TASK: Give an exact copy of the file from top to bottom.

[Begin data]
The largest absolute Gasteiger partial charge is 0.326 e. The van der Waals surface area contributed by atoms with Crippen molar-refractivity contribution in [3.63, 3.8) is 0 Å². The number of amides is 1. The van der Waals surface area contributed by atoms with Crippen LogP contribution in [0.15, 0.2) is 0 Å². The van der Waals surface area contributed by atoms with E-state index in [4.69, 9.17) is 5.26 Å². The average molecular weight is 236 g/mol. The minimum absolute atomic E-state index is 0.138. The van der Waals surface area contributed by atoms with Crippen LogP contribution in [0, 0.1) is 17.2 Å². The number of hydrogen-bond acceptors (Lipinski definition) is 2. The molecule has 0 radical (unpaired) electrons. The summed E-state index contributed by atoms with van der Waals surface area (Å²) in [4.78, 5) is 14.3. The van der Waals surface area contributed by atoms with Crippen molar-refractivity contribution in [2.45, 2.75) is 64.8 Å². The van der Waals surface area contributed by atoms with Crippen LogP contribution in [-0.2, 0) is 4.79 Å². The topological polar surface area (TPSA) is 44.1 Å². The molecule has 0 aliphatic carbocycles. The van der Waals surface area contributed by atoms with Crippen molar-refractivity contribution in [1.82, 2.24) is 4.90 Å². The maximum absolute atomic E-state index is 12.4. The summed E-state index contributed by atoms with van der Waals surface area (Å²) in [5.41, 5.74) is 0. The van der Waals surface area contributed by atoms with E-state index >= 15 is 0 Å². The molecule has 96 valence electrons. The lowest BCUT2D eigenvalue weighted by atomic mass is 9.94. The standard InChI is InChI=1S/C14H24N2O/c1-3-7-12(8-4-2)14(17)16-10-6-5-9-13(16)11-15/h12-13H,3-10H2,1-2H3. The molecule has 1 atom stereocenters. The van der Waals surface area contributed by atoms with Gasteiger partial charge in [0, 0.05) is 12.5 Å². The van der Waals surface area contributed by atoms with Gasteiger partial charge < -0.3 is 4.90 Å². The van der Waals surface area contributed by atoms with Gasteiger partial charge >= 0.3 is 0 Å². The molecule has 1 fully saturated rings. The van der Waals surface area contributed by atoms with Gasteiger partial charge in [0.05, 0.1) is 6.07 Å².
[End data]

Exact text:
The largest absolute Gasteiger partial charge is 0.326 e. The van der Waals surface area contributed by atoms with Crippen molar-refractivity contribution in [3.63, 3.8) is 0 Å². The number of amides is 1. The van der Waals surface area contributed by atoms with Crippen LogP contribution in [0.15, 0.2) is 0 Å². The van der Waals surface area contributed by atoms with E-state index in [4.69, 9.17) is 5.26 Å². The average molecular weight is 236 g/mol. The minimum absolute atomic E-state index is 0.138. The van der Waals surface area contributed by atoms with Crippen LogP contribution in [0, 0.1) is 17.2 Å². The number of hydrogen-bond acceptors (Lipinski definition) is 2. The molecule has 0 radical (unpaired) electrons. The summed E-state index contributed by atoms with van der Waals surface area (Å²) in [4.78, 5) is 14.3. The van der Waals surface area contributed by atoms with Crippen molar-refractivity contribution in [2.45, 2.75) is 64.8 Å². The van der Waals surface area contributed by atoms with Crippen LogP contribution in [-0.2, 0) is 4.79 Å². The topological polar surface area (TPSA) is 44.1 Å². The molecule has 0 aliphatic carbocycles. The van der Waals surface area contributed by atoms with Crippen molar-refractivity contribution in [1.82, 2.24) is 4.90 Å². The maximum absolute atomic E-state index is 12.4. The summed E-state index contributed by atoms with van der Waals surface area (Å²) in [5.41, 5.74) is 0. The van der Waals surface area contributed by atoms with E-state index >= 15 is 0 Å². The molecule has 96 valence electrons. The lowest BCUT2D eigenvalue weighted by atomic mass is 9.94. The standard InChI is InChI=1S/C14H24N2O/c1-3-7-12(8-4-2)14(17)16-10-6-5-9-13(16)11-15/h12-13H,3-10H2,1-2H3. The molecule has 1 atom stereocenters. The van der Waals surface area contributed by atoms with Gasteiger partial charge in [0, 0.05) is 12.5 Å². The van der Waals surface area contributed by atoms with Gasteiger partial charge < -0.3 is 4.90 Å². The van der Waals surface area contributed by atoms with Gasteiger partial charge >= 0.3 is 0 Å². The molecule has 1 fully saturated rings. The van der Waals surface area contributed by atoms with Gasteiger partial charge in [0.05, 0.1) is 6.07 Å².